Bush's Opening High Note

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George W. Bush takes the oath of office from Chief Justice William Rehnquist

President Bill Clinton was there, of course, and Senator Hillary Clinton, and the Gores and all the swirling dramas among them. The Carters were in the crowd, and the elder Bushes — everyone watching to see if George would cry. And of course the Cheneys, and the new First Lady, and the new president, George W. Bush, walking onstage just after 11:30 a.m., accompanied by a just-barely bipartisan entourage of senators and congressman all accompanied by the ghosts of John Quincy Adams and his father.

At 12:01 and 30 seconds on January 20, just like the Constitution says, George W. Bush put his hand on a very old Bible, and repeated after Rehnquist. So help him God.

And then he gave one heck of an inaugural address — brief, elegant, generous, even inspiring.

"This peaceful transfer of authority is rare in history, yet common in our country. With a simple oath, we affirm old traditions, and make new beginnings.... I am honored and humbled to stand here, where so many of America's leaders have come before me, and so many will follow."

The lyrical, wide-ranging and not-too-shabbily- delivered 14-minute speech was a description of this next chapter of "the American story," George W. Bush's U.S.A. — conservative, compassionate, inclusive, unflinching and ruled above all by its own citizens as much as its government, and he made it sound pretty good.

There were brief nods to the manner of his election, first to Al Gore for a contest "conducted in spirit and ended in grace," then to those who saw not a president up there Saturday but an impostor. "Many doubt the promise — even the justice — of our own country," Bush said, before promising to prove them wrong.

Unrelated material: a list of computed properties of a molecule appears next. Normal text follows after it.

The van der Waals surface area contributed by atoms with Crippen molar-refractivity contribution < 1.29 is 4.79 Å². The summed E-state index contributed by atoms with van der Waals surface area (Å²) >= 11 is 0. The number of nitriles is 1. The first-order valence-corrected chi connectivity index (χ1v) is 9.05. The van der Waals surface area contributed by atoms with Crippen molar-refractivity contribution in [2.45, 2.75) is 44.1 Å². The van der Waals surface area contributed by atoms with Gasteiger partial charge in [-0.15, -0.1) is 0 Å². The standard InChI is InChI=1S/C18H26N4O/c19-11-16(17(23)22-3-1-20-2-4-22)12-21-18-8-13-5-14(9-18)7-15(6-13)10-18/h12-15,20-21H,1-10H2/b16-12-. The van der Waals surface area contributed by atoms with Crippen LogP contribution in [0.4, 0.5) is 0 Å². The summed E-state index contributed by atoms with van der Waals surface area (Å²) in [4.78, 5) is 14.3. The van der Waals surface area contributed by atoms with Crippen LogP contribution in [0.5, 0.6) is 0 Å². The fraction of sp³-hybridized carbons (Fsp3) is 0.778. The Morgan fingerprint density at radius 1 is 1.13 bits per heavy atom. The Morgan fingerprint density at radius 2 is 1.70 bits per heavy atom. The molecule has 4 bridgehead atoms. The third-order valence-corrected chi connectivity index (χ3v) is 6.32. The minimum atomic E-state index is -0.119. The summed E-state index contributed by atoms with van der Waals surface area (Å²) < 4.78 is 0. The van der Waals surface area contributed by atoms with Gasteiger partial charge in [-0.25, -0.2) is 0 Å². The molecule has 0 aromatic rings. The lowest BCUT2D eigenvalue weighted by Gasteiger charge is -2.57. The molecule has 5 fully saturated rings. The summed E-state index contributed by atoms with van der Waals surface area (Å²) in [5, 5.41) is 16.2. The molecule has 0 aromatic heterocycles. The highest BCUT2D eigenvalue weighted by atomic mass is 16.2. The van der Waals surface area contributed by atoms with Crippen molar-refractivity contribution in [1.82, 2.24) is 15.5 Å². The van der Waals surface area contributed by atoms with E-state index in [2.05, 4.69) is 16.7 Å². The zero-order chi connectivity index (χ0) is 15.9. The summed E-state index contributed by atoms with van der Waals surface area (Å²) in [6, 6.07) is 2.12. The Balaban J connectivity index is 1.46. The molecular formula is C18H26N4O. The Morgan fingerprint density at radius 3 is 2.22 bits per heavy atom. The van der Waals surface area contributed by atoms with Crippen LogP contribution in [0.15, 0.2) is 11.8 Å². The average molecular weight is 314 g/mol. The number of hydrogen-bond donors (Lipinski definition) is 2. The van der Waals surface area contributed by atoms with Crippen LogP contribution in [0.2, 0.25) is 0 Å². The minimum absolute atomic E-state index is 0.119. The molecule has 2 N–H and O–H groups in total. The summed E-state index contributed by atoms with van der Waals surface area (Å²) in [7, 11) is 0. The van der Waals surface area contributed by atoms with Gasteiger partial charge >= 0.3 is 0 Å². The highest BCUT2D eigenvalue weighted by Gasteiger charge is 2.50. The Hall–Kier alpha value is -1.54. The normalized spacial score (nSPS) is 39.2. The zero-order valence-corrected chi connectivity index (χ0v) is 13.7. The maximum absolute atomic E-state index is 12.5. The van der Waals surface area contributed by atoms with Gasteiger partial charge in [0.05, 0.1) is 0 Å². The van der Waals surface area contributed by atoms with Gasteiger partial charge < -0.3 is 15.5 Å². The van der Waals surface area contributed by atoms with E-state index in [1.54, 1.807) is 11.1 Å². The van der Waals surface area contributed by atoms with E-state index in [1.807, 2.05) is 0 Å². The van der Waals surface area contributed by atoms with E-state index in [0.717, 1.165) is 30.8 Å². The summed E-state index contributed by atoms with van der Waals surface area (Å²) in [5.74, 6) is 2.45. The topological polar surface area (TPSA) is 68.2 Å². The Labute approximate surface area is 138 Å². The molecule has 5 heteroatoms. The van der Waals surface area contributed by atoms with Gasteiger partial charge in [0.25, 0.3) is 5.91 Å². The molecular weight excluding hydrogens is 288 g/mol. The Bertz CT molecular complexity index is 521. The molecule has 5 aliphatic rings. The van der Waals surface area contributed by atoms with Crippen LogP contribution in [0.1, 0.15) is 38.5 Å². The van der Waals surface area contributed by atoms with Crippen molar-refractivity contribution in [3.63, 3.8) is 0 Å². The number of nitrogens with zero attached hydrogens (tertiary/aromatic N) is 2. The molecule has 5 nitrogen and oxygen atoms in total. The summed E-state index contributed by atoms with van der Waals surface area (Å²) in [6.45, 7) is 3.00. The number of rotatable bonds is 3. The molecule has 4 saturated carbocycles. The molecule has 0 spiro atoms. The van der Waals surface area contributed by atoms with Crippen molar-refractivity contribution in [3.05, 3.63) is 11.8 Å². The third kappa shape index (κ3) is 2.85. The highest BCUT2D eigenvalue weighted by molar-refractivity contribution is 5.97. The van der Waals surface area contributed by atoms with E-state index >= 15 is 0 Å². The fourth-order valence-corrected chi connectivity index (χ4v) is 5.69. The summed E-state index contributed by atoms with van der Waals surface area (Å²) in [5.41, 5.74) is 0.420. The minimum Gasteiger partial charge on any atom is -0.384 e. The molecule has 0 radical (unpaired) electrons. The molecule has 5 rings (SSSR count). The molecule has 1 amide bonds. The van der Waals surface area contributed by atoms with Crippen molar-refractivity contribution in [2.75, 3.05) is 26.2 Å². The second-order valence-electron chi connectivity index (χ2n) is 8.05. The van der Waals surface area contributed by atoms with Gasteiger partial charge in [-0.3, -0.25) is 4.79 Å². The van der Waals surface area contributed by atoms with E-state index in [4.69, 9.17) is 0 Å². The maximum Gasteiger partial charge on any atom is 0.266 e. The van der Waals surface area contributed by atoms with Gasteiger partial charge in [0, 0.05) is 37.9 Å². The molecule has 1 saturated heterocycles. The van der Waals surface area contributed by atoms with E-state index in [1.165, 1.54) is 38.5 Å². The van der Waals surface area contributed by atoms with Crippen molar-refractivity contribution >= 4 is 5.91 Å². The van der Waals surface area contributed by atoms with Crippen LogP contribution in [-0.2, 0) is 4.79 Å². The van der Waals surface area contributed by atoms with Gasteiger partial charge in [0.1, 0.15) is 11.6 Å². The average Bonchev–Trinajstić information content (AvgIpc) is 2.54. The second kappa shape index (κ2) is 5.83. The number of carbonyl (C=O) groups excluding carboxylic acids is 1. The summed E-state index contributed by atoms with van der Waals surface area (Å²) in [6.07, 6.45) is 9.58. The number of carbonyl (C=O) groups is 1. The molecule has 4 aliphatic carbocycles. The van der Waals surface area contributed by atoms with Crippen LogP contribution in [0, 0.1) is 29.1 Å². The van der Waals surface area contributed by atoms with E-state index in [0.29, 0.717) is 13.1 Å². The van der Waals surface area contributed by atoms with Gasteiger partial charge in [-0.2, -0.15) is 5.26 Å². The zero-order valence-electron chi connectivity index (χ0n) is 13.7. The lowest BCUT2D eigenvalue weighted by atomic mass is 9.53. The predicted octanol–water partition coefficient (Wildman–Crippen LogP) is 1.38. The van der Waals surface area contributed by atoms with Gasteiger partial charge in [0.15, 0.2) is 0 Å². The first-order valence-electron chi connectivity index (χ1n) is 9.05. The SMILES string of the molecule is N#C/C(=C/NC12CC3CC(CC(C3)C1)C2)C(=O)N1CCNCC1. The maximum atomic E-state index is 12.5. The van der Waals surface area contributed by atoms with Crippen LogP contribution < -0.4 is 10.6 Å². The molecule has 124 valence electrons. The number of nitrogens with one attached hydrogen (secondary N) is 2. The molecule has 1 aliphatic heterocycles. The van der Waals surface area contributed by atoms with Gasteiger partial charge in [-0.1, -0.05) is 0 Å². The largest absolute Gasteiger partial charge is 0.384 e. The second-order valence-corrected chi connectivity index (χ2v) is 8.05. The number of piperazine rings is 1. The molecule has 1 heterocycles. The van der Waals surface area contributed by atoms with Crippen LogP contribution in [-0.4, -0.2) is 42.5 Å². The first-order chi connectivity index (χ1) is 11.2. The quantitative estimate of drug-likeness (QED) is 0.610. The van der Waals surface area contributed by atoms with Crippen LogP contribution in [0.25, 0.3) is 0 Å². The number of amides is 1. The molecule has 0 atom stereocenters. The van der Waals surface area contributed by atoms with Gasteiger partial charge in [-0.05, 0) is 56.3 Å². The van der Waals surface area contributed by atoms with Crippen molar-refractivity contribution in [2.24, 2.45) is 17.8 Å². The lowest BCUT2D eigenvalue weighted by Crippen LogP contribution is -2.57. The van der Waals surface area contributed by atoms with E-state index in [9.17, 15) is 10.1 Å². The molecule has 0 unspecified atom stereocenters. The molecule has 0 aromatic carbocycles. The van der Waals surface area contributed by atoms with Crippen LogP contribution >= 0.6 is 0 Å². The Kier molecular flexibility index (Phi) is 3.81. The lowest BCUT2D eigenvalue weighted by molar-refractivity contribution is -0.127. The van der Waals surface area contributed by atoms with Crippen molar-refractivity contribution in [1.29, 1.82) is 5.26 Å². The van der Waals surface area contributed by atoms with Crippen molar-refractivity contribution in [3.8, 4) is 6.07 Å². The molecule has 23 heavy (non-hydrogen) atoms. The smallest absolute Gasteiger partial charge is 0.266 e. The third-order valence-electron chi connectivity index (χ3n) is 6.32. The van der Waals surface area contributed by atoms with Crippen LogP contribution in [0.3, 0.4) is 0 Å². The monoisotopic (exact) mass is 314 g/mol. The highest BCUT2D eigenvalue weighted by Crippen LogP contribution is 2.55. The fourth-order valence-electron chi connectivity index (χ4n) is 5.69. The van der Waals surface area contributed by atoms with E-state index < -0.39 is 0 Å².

The leads of the speech had been telegraphed by Bush's staff earlier in the day, and did not surprise. Inclusiveness — "sometimes our differences run so deep, it seems we share a continent, but not a country. We do not accept this, and will not allow it" — and, of course, the campaign cornerstone, changing the tone in Washington. Bush adopted that new tone today.

"Civility is not a tactic or a sentiment," Bush said. "It is the determined choice of trust over cynicism, of community over chaos. And this commitment, if we keep it, is a way to shared accomplishment." He mentioned the word civil or civility half-a-dozen times; and he'll have his work cut out for him in trying to achieve it.

And then, in a rush, the policy initiatives came rolling.

"Together, we will reclaim America's schools, before ignorance and apathy claim more young lives," Bush said. "We will reform Social Security and Medicare, sparing our children from struggles we have the power to prevent. And we will reduce taxes, to recover the momentum of our economy and reward the effort and enterprise of working Americans. We will build our defenses beyond challenge" — that would be SDI — "lest weakness invite challenge." And those faith-based organizations? "They will have an honored place in our plans and laws," Bush declared. "Compassion is the work of a nation, not just a government."

These were the words of man who follows an extraordinarily large-looming president in Bill Clinton and seems determined to enter this Oval Office somewhat smaller and more modestly. The pundits and papers are likely to seize on those mentions of "personal responsibility" as a Clinton kiss-off, but from Bush they also sound like a vision — a vision of a nation led lightly and widely, of a presidency by consensus from a president who never really won his.

Bush is a delegator, and proudly calls himself such, and the humble profile he set for himself in that first acceptance speech after Gore bowed out was not much enlarged Saturday, however more eloquently he expounded it.

George W. Bush doesn't speak Kennedy, but in this new-millennium time of peace and prosperity Bush worked to stir up a feeling of idealism and even a vague sense of crisis, or at least opportunity — and on Inauguration Day 2001 Americans got a reminder that their assistance in running this nation would be greatly appreciated.

"The most important tasks of democracy are done by everyone. What you do is as important as anything government does. I ask you to seek a common good beyond your comfort; to defend needed reforms against easy attacks; to serve your nation, beginning with your neighbor."

That's closer to JFK than Clinton ever came.

"I ask you to be citizens. Citizens, not spectators. Citizens, not subjects. Responsible citizens, building communities of service and a nation of character."

And then Bush, paraphrasing Thomas Jefferson, bade the transfer of power farewell and took his place in the American timeline.

"This work continues. The story goes on. And an angel still rides in the whirlwind and directs this storm. God bless you all, and God bless America."